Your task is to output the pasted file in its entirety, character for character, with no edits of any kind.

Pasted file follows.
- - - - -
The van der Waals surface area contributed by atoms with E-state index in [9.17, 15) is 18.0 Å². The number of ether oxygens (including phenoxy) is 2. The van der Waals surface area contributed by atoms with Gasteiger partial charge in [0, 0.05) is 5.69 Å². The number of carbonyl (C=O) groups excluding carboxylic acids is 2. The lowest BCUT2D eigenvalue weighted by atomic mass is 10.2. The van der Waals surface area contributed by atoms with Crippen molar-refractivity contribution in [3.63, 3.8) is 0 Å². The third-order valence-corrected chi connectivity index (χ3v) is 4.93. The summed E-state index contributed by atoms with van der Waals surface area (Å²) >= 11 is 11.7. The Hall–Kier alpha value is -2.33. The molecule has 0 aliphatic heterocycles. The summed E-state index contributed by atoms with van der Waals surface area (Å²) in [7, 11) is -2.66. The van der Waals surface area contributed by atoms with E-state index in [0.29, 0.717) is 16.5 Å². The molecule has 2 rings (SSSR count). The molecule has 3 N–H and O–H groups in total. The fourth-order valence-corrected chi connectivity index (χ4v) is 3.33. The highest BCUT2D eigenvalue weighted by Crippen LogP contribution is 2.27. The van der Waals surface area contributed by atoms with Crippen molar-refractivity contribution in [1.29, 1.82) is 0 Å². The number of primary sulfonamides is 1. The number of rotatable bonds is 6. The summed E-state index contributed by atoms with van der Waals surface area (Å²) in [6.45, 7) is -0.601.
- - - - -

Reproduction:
The van der Waals surface area contributed by atoms with E-state index in [9.17, 15) is 18.0 Å². The number of ether oxygens (including phenoxy) is 2. The van der Waals surface area contributed by atoms with Gasteiger partial charge in [0, 0.05) is 5.69 Å². The number of carbonyl (C=O) groups excluding carboxylic acids is 2. The lowest BCUT2D eigenvalue weighted by atomic mass is 10.2. The van der Waals surface area contributed by atoms with Crippen molar-refractivity contribution in [3.63, 3.8) is 0 Å². The third-order valence-corrected chi connectivity index (χ3v) is 4.93. The summed E-state index contributed by atoms with van der Waals surface area (Å²) >= 11 is 11.7. The Hall–Kier alpha value is -2.33. The molecule has 0 aliphatic heterocycles. The summed E-state index contributed by atoms with van der Waals surface area (Å²) in [7, 11) is -2.66. The van der Waals surface area contributed by atoms with E-state index in [0.29, 0.717) is 16.5 Å². The molecule has 2 rings (SSSR count). The molecule has 3 N–H and O–H groups in total. The fourth-order valence-corrected chi connectivity index (χ4v) is 3.33. The highest BCUT2D eigenvalue weighted by Crippen LogP contribution is 2.27. The van der Waals surface area contributed by atoms with Crippen molar-refractivity contribution in [1.29, 1.82) is 0 Å². The number of primary sulfonamides is 1. The number of rotatable bonds is 6. The summed E-state index contributed by atoms with van der Waals surface area (Å²) in [6.45, 7) is -0.601.